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Experimental antibiotic treatment for Lyme heads for human safety trials

A tick being held up in tweezers.
Deer ticks infected with Borrelia burgdorferi have spread Lyme disease to millions of people. Photo by: Julian Stratenschulte/picture-alliance/dpa/AP Images

Human safety trials of a novel antibiotic treatment for Lyme disease developed by Northeastern professor Kim Lewis are scheduled to start this spring in Australia, with results anticipated by fall.

“Hopefully, the results will be positive,” says Lewis, University Distinguished Professor of Biology. 

So far the therapeutic agent, an antibiotic known as hygromycin A, has not been toxic in animals and has cleared Lyme in mice, he says.

Existing standard treatments for Lyme disease, doxycycline and amoxicillin, have proved far from silver bullets for the nearly half-million people stricken by the tick-borne illness in the U.S. each year.

The Centers for Disease Control and Prevention estimates that 5% to 10% of Lyme patients have persistent symptoms after early treatment, while the Global Lyme Alliance says that as many as 2 million Americans could suffer post-treatment disability. 

Headshot of Kim Lewis.
Kim Lewis, University Distinguished Professor of Biology, developed a novel treatment for Lyme using an overlooked antibiotic. If the treatment succeeds in human safety trials, it will be tested for how well it clears Lyme from patients with acute cases. Photo by Matthew Modoono/Northeastern University

Lewis says that hygromycin A is different from the broad spectrum antibiotics in that it specifically targets spirochetes including Borrelia burgdorferi, the spiral-shaped bacterium that transmits Lyme disease through the bite of a deer tick.

The expectation is not only that hygromycin A will prove more effective in curing Lyme disease in the early, acute stage but that it could also mop up residual pathogens that may persist in some patients with chronic disease, Lewis says.

He suspects many cases of chronic Lyme symptoms are caused by changes to patients’ microbiomes due to the use of broad spectrum antibiotics.

With hygromycin’s specific targeting of spirochetes, Lewis says that is less likely to lead to chronic disease. 

“What we’re testing for now is a treatment for acute Lyme that will be more effective and won’t wreck the microbiome and will hopefully lead to fewer chronic cases,” he says.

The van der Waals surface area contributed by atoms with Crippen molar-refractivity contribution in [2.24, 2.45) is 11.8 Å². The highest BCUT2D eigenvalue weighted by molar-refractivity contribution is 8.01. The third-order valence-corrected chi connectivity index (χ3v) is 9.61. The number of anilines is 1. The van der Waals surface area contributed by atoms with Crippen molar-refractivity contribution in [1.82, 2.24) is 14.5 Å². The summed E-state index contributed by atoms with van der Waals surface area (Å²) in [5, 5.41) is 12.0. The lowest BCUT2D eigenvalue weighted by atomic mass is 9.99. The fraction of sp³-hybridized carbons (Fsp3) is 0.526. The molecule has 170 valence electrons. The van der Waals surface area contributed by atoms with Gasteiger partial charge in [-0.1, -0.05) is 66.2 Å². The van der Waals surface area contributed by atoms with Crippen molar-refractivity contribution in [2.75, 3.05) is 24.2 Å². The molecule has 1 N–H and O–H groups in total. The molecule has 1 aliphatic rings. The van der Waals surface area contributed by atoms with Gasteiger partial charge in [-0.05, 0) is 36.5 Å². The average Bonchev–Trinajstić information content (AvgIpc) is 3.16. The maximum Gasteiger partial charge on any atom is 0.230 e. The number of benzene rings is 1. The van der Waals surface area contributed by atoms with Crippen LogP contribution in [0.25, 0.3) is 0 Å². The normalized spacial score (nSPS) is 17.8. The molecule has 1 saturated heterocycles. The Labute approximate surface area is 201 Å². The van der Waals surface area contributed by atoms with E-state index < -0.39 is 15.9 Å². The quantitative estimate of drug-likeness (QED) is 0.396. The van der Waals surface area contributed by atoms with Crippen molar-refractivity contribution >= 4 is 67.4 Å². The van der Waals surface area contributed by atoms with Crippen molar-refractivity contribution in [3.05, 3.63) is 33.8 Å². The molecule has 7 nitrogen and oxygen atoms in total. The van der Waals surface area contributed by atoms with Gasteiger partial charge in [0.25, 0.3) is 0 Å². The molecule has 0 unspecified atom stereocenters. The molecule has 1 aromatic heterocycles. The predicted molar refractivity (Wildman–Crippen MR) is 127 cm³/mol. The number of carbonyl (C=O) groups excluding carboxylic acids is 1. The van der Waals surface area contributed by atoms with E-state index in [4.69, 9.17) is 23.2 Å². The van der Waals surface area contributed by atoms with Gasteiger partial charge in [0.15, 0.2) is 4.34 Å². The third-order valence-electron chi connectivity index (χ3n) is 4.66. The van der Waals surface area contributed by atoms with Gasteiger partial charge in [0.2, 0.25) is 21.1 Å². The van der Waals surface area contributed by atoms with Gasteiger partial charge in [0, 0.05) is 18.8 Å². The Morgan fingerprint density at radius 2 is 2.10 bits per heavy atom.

People with chronic, long-term or persistent Lyme call it a life-changing experience, leaving them with arthritis, cardiac problems, fatigue, brain fog, depression and anxiety.

Made by a bacterium found in the soil, hygromycin A has been a known but overlooked antimicrobial since 1953, Lewis says. 

“Nobody really cared about this compound because it’s very weak against regular bacteria. What we discovered is that it is indeed very weak against regular pathogens but exceptionally potent against spirochetes.”

Lewis’ team has licensed the compound to Flightpath, a biotech company focused on Lyme disease that is conducting the phase 1 trial scheduled to start in April. Flightpath is leading the clinical development effort with funding from the Cohen Foundation.

“A safety trial simply asks the question, ‘Is it safe for healthy people to take this drug,’” Lewis says. 

If it passes toxicity screenings, it can advance to phase 2 to determine effective dosing ranges “and see if it cures acute Lyme disease,” he says.

Success at that stage would lead to a clinical trial involving a larger group of patients, with the possible end result of requesting FDA approval for the treatment via a new drug application.

Even if approved, human efficacy trials probably wouldn’t start until 2025, Lewis says.

That hasn’t stopped the Global Lyme Alliance, which helped fund Lewis’ Lyme drug discovery program, from expressing excitement over the prospect of seeing hygromycin A in doctors’ hands.

In a statement on Instagram in February, the alliance quoted Flightpath CEO Matt Tindall saying that reaching this stage is a “landmark achievement for Lyme patients.”

If the trials make it to phase 2, researchers will reach out to Lyme specialists at places such as Johns Hopkins and Massachusetts General Hospital to recruit Lyme patients for the study, Lewis says.

Most projects that researchers in academia and industry toil on for years “do not get to the point when we feel, based on extensive animal studies, that the compound has sufficient efficacy and safety features that we can now introduce it into humans,” Lewis says.

“We are at that point with hygromycin A. That is, of course, encouraging,” he says.